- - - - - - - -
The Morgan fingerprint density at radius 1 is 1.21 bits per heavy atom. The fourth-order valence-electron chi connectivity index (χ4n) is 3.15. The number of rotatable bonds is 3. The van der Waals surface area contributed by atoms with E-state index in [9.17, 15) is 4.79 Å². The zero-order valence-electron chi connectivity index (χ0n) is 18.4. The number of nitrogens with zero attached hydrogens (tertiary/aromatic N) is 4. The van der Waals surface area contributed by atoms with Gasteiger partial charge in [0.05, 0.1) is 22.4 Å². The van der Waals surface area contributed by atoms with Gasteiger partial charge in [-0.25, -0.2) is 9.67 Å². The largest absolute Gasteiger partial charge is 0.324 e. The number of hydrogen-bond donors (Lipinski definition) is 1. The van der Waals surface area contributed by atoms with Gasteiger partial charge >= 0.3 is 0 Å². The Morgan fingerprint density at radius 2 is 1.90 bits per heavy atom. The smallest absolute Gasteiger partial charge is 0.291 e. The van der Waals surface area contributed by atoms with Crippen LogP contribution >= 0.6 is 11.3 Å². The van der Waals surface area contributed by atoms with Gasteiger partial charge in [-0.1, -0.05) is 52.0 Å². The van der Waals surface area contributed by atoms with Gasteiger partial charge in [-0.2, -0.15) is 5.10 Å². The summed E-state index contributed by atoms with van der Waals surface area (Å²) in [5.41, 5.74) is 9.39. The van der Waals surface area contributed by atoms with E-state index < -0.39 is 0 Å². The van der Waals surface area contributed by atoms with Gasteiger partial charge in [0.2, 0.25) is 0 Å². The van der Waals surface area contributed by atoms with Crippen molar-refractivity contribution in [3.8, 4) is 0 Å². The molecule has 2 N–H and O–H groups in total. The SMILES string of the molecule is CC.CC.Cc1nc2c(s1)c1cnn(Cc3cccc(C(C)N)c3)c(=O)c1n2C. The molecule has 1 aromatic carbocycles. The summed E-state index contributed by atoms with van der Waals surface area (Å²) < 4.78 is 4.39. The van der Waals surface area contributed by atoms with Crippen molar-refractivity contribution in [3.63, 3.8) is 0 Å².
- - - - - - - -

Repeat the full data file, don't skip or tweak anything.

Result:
The Morgan fingerprint density at radius 1 is 1.21 bits per heavy atom. The fourth-order valence-electron chi connectivity index (χ4n) is 3.15. The number of rotatable bonds is 3. The van der Waals surface area contributed by atoms with E-state index in [9.17, 15) is 4.79 Å². The zero-order valence-electron chi connectivity index (χ0n) is 18.4. The number of nitrogens with zero attached hydrogens (tertiary/aromatic N) is 4. The van der Waals surface area contributed by atoms with Gasteiger partial charge in [0.05, 0.1) is 22.4 Å². The van der Waals surface area contributed by atoms with Gasteiger partial charge in [-0.25, -0.2) is 9.67 Å². The largest absolute Gasteiger partial charge is 0.324 e. The number of hydrogen-bond donors (Lipinski definition) is 1. The van der Waals surface area contributed by atoms with Gasteiger partial charge >= 0.3 is 0 Å². The Morgan fingerprint density at radius 2 is 1.90 bits per heavy atom. The smallest absolute Gasteiger partial charge is 0.291 e. The van der Waals surface area contributed by atoms with Crippen LogP contribution >= 0.6 is 11.3 Å². The van der Waals surface area contributed by atoms with Gasteiger partial charge in [-0.1, -0.05) is 52.0 Å². The van der Waals surface area contributed by atoms with Gasteiger partial charge in [-0.2, -0.15) is 5.10 Å². The summed E-state index contributed by atoms with van der Waals surface area (Å²) in [5.41, 5.74) is 9.39. The van der Waals surface area contributed by atoms with E-state index < -0.39 is 0 Å². The van der Waals surface area contributed by atoms with Gasteiger partial charge in [0.2, 0.25) is 0 Å². The van der Waals surface area contributed by atoms with Crippen molar-refractivity contribution in [3.8, 4) is 0 Å². The molecule has 2 N–H and O–H groups in total. The SMILES string of the molecule is CC.CC.Cc1nc2c(s1)c1cnn(Cc3cccc(C(C)N)c3)c(=O)c1n2C. The molecule has 1 aromatic carbocycles. The summed E-state index contributed by atoms with van der Waals surface area (Å²) < 4.78 is 4.39. The van der Waals surface area contributed by atoms with Crippen molar-refractivity contribution in [3.63, 3.8) is 0 Å².